As Pathpoint’s top technology executive, Mike Hagberg (pictured) views his job as being all about solving problems.
“As a technologist the goal is always to produce a solution … that solves a real-life problem,” said Hagberg, vice president of engineering for Pathpoint, a start-up focused on building what it describes as “the first open, digital E&S brokerage.”
Essentially, Pathpoint streamlines the placing of small commercial E&S insurance accounts. It is drawing some early industry interest.
Bold Penguin recently announced it would pursue a small commercial integration with Pathpoint. The partnership deal, disclosed on Feb. 25, will help expand Bold Penguin’s capacity by delivering streamlined access to Pathpoint’s non-admitted products to users of the Bold Penguin Terminal. Bold Penguin, launched in 2016, is a commercial insurance technology provider with products including its commercial insurance quoting platform.
Hagberg, who joined Pathpoint at the end of January, and was previously director of software engineering at SoFi, is a cheerleader for Pathpoint and what it is trying to build.
“Pathpoint is a great example of [developing solutions to real-life industry problems] where the E&S insurance industry has always typically been something very hard to solve, so hard that people felt like it couldn’t be solved with a computer system,” Hagberg said. “Being able to find technology solutions, to do just that, really, is opening up a brand-new market in the insurtech space.”
His goal, in other words, is to help Pathpoint solve problems in E&S insurance.
“My job is to help facilitate the engineering processes to make that possible, everything from creating a great company culture to evaluating our technology stack and figuring out how to improve and make it better,” he said, by working with key people on his team.
Pathpoint launched in late 2020. It raised $30 million in Series A funding in mid-2021 from lead investor Caffeinated Capital and return investors SciFiVC, Founders Fund and Chubb. Hiscox and other carriers also participated.
At the time, CEO and co-founder Alex Bargmann pointed out that the E&S market was one of the few segments of commercial insurance “that has not been effectively digitized in any meaningful way.” Money from the funding is being used to invest in software engineering, R&D and for growing and scaling the company.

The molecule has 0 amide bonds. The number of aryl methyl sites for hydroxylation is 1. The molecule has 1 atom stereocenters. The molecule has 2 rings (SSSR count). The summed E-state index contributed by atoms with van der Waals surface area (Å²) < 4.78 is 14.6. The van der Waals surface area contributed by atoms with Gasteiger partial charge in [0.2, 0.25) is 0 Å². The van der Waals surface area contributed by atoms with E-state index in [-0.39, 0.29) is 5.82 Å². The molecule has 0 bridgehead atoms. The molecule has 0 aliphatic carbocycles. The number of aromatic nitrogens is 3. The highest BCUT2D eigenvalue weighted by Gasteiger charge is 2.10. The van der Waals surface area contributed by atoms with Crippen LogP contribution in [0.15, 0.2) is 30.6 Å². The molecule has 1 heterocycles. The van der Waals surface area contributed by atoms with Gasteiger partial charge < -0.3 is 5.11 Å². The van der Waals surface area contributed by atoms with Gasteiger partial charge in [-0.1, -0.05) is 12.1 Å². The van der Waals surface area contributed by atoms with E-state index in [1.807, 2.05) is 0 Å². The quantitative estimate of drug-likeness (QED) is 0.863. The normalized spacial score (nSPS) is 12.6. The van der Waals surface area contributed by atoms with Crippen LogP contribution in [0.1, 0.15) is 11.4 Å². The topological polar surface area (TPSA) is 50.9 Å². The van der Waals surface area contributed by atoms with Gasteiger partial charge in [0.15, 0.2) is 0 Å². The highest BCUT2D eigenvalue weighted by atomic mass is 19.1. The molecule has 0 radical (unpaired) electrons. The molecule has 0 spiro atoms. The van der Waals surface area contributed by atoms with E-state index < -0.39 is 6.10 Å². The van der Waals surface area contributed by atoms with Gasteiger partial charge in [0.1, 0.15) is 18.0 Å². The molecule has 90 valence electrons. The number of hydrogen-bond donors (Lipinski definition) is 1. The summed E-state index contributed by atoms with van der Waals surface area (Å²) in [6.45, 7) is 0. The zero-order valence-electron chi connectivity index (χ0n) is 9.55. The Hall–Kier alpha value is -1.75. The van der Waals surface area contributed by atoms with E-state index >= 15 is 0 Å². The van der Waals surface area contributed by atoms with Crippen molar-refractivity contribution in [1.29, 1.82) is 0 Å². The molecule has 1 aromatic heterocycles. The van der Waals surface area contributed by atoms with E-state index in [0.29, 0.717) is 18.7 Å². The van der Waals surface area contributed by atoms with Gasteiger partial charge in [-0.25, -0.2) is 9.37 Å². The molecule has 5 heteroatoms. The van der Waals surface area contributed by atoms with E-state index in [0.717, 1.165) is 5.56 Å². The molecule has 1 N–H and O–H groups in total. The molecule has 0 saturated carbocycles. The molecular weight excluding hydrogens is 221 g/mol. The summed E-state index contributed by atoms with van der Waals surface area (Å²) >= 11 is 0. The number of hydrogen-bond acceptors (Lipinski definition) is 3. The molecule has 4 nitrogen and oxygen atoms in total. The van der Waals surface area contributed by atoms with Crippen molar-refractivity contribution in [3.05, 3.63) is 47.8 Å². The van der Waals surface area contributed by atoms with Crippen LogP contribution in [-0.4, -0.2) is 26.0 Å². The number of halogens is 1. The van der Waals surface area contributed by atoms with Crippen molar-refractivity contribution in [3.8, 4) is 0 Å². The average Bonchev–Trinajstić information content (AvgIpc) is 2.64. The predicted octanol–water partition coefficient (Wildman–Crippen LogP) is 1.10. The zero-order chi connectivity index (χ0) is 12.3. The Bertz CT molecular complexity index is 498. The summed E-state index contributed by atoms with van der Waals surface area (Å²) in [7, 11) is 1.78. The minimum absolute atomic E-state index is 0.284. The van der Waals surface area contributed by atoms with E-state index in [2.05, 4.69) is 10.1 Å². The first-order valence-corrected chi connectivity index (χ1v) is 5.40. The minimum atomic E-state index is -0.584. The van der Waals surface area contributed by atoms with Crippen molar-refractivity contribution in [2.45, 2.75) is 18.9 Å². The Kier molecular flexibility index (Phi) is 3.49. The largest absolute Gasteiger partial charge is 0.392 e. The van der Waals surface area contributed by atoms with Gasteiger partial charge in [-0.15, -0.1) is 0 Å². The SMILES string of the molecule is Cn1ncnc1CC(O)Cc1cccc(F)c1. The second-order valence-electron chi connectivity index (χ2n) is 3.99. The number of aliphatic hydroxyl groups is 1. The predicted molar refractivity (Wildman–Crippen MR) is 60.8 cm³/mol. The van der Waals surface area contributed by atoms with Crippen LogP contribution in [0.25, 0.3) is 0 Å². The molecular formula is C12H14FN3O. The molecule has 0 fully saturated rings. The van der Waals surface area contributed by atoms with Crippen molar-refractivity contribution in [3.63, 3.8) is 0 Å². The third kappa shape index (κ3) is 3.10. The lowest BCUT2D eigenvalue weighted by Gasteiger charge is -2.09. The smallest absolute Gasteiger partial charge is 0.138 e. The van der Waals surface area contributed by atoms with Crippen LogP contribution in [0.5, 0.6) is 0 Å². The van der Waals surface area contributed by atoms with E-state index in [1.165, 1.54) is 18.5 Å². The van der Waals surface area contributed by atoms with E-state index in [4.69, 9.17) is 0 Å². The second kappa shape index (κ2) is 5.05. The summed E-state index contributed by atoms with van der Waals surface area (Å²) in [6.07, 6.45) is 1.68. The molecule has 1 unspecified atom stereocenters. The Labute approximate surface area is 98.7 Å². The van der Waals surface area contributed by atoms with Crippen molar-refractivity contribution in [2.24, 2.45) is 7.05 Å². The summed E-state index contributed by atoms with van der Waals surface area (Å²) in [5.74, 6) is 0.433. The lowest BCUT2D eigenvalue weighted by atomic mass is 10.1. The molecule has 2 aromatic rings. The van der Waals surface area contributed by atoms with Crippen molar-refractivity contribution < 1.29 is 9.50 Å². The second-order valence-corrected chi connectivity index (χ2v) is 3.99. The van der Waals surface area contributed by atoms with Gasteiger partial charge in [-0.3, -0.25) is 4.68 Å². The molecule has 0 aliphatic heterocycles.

Hagberg describes Pathpoint as a technology service that streamlines the placement of small commercial insurance accounts for retail insurance agents.
The technology is all about building on APIs that let Pathpoint take in data and apply it to the “appetite” that carriers and others have, giving it to them in a streamlined way.
There’s plenty to streamline, Hagberg said, including the entry of account records – a standard carrier requirement that creates duplication, Pathpoint is trying to help agents avoid.
Pathpoint’s technology relies, in part, on a decision engine as well as API open-source language GraphQL to help facilitate its processes.
Keeping it simple
As Pathpoint’s main technology officer, Hagberg focuses on keeping things simple and direct with the tech experts on his team.
“My goal is to create relationships with not only my engineering managers but with the engineering team, to help them facilitate strong relationships and partnerships to enable them to build a very robust [and scalable] system,” he said.
He described his approach as wanting to “give the keys of the car to my engineers and to my teams” so they can be empowered to make the company’s goals happen, but also have good processes in place so they can learn from errors, address them and build products that endure.
There’s also a priority on keeping technology easy to use for agents.
“From an agent’s point of view, we are streamlining their workflow because they don’t have to re-enter data over and over again,” Hagberg said.
Beyond that, Pathpoint is developing a question set for its technology that is designed to be more accurate and precise than what’s out there, so the company “can get to the nuances of what really meets a carrier’s appetite” in terms of data needs.
Ultimately, Hagberg said a vice president of engineering or CTO/executive equivalent must take a step back and look at the big picture about goals and objectives.
“What will happen if we implement these systems? What kind of one-way door decisions do we want to avoid so we’re always looking for the right choices? If it’s a one-way door, then that’s going to be a very costly decision,” Hagberg said.
Instead, a tech executive should focus on things that include user testing, and interviews with customers and clients to make sure their needs are understood before making steps that could change their lives in a less than ideal way, Hagberg noted.
“Measure each step along the way to avoid any big steps in the wrong direction that can be really costly as a company,” he said. “Any technologists in the industry, whether its insurance or any other industry, that’s one of the things you really have to look at.”